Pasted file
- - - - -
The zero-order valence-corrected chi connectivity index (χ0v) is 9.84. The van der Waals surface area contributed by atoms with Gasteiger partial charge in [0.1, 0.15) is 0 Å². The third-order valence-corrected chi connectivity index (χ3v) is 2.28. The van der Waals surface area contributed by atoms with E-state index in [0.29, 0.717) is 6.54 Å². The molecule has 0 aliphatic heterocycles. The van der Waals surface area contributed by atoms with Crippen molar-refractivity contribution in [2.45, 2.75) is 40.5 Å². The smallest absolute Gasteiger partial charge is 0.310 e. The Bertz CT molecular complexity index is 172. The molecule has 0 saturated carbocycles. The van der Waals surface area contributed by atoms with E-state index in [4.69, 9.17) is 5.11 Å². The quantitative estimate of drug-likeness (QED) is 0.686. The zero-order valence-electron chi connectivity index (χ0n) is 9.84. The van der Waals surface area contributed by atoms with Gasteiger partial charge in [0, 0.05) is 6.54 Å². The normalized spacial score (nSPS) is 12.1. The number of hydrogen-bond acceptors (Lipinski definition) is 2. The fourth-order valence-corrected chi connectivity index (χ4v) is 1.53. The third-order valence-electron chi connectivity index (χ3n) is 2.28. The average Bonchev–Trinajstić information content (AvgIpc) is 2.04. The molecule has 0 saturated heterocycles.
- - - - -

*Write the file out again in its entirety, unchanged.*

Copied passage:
The zero-order valence-corrected chi connectivity index (χ0v) is 9.84. The van der Waals surface area contributed by atoms with Gasteiger partial charge in [0.1, 0.15) is 0 Å². The third-order valence-corrected chi connectivity index (χ3v) is 2.28. The van der Waals surface area contributed by atoms with E-state index in [0.29, 0.717) is 6.54 Å². The molecule has 0 aliphatic heterocycles. The van der Waals surface area contributed by atoms with Crippen molar-refractivity contribution in [2.45, 2.75) is 40.5 Å². The smallest absolute Gasteiger partial charge is 0.310 e. The Bertz CT molecular complexity index is 172. The molecule has 0 saturated carbocycles. The van der Waals surface area contributed by atoms with E-state index in [4.69, 9.17) is 5.11 Å². The quantitative estimate of drug-likeness (QED) is 0.686. The zero-order valence-electron chi connectivity index (χ0n) is 9.84. The van der Waals surface area contributed by atoms with Gasteiger partial charge in [0, 0.05) is 6.54 Å². The normalized spacial score (nSPS) is 12.1. The number of hydrogen-bond acceptors (Lipinski definition) is 2. The fourth-order valence-corrected chi connectivity index (χ4v) is 1.53. The third-order valence-electron chi connectivity index (χ3n) is 2.28. The average Bonchev–Trinajstić information content (AvgIpc) is 2.04. The molecule has 0 saturated heterocycles.